"Company cultures are like country cultures. Never try to change one. Try, instead, to work with what you've got."
So said the business guru to business gurus, the late Peter Drucker. When I saw this quote flash by on Twitter the other day, it hit me that this is the essence of my green jujitsu approach to culture behavioural change.
Green jujitsu evolved out of my realisation that the best way to engage employees of an engineering company was to frame the problem as an engineering one, in a manufacturing business as an production issue, with the creative industries as a design problem and so on. That is, working with the prevalent culture rather than trying to turn everybody into tree huggers.
There are exceptions of course. Ray Anderson changed the culture at Interface to make sustainability the company culture through determination, business nous and no little charm. Stuart Rose of Marks & Spencer was successful in creating Plan A and driving it through the organisation. So it is possible, but it is a high-risk/high-reward approach and requires a real crusader at the top willing to stake his/her reputation on it. And there aren't that many of them about, frankly.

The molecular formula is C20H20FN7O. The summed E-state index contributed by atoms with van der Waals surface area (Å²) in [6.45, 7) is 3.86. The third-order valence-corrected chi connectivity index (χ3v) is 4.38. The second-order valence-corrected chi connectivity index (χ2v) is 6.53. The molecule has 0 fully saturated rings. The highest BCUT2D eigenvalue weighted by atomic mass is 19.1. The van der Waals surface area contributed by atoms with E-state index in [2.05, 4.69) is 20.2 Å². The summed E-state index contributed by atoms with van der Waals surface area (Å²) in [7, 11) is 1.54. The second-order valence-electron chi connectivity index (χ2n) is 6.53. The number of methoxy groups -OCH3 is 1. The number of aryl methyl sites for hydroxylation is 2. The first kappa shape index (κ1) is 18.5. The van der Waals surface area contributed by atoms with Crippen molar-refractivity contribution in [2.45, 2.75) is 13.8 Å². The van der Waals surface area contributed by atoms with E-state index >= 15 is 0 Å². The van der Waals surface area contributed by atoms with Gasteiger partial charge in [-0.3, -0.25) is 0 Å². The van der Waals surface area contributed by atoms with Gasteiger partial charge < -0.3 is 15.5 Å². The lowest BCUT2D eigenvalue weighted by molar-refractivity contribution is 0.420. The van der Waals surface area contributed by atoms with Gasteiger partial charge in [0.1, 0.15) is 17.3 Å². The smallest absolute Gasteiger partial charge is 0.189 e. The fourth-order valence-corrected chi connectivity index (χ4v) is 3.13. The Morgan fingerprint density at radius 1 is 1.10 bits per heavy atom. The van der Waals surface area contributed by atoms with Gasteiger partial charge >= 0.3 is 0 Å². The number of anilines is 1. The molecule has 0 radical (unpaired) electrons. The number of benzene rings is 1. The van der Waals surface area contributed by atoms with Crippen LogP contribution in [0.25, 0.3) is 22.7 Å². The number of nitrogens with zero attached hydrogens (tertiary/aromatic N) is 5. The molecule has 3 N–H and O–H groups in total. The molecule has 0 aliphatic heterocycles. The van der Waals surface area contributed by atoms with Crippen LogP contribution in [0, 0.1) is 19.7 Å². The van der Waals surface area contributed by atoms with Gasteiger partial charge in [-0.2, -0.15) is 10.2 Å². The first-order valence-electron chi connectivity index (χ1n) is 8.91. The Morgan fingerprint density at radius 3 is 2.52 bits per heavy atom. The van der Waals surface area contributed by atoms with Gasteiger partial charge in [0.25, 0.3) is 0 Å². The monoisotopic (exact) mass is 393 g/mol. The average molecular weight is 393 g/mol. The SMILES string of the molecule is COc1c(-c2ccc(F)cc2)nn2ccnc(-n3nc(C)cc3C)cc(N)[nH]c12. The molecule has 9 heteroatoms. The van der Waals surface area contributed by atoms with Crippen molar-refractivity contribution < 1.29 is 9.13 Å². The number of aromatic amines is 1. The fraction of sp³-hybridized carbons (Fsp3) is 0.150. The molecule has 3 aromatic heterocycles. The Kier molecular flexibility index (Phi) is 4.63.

For most organisations, Drucker's point is a good starting point - work with the existing culture, not against it.
Photo: The Drucker Institute, Claremont Graduate University
My new eBook,Green Jujitsu, is now available from Dõ Sustainability.
This weekend, the air resonated with the sound of a million electric razors signalling the end of another Movember and a million temporary moustaches. These were grown to raise awareness and cash for men's health issues such as prostrate and testicular cancer.
So why has the Movember meme been so successful? Here's five reasons I can think of:
1. It's fun - with moustaches having been out of fashion for some time, the campaign gives men an opportunity to indulge their inner Village People policeman/Burt Reynolds/Dutch porn star fantasy for a whole month;